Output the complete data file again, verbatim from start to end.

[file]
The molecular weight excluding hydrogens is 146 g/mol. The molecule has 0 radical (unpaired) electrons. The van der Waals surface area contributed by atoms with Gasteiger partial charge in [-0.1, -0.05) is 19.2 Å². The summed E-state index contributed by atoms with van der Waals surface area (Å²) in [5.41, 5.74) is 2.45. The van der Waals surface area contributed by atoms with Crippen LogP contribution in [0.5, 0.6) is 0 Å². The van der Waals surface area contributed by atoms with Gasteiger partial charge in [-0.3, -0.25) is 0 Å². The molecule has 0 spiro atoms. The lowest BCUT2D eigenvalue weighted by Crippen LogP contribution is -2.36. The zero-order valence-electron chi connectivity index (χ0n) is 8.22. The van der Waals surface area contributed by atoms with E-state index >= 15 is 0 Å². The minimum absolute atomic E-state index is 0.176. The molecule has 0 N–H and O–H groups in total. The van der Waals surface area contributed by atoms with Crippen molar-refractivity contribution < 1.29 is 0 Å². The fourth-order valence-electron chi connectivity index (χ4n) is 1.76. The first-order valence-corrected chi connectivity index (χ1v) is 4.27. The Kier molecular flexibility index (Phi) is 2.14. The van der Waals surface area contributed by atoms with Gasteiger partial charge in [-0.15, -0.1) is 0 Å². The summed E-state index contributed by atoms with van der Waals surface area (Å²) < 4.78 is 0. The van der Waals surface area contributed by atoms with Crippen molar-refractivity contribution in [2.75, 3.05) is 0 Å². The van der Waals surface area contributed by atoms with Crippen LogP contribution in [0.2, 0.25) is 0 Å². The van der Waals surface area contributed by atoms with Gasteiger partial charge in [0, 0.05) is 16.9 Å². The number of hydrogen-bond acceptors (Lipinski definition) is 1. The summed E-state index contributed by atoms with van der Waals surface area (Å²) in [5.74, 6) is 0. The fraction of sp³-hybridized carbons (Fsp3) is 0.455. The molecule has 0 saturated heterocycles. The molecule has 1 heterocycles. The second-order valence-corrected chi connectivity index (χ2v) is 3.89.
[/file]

The molecular weight excluding hydrogens is 146 g/mol. The molecule has 0 radical (unpaired) electrons. The van der Waals surface area contributed by atoms with Gasteiger partial charge in [-0.1, -0.05) is 19.2 Å². The summed E-state index contributed by atoms with van der Waals surface area (Å²) in [5.41, 5.74) is 2.45. The van der Waals surface area contributed by atoms with Crippen LogP contribution in [0.5, 0.6) is 0 Å². The van der Waals surface area contributed by atoms with Gasteiger partial charge in [-0.3, -0.25) is 0 Å². The molecule has 0 spiro atoms. The lowest BCUT2D eigenvalue weighted by Crippen LogP contribution is -2.36. The zero-order valence-electron chi connectivity index (χ0n) is 8.22. The van der Waals surface area contributed by atoms with E-state index >= 15 is 0 Å². The minimum absolute atomic E-state index is 0.176. The molecule has 0 N–H and O–H groups in total. The van der Waals surface area contributed by atoms with Crippen molar-refractivity contribution < 1.29 is 0 Å². The fourth-order valence-electron chi connectivity index (χ4n) is 1.76. The first-order valence-corrected chi connectivity index (χ1v) is 4.27. The Kier molecular flexibility index (Phi) is 2.14. The van der Waals surface area contributed by atoms with Gasteiger partial charge in [-0.15, -0.1) is 0 Å². The summed E-state index contributed by atoms with van der Waals surface area (Å²) < 4.78 is 0. The van der Waals surface area contributed by atoms with Crippen molar-refractivity contribution in [2.75, 3.05) is 0 Å². The van der Waals surface area contributed by atoms with Crippen LogP contribution in [0.2, 0.25) is 0 Å². The van der Waals surface area contributed by atoms with Gasteiger partial charge in [0, 0.05) is 16.9 Å². The number of hydrogen-bond acceptors (Lipinski definition) is 1. The summed E-state index contributed by atoms with van der Waals surface area (Å²) in [5.74, 6) is 0. The fraction of sp³-hybridized carbons (Fsp3) is 0.455. The molecule has 0 saturated heterocycles. The molecule has 1 heterocycles. The second-order valence-corrected chi connectivity index (χ2v) is 3.89.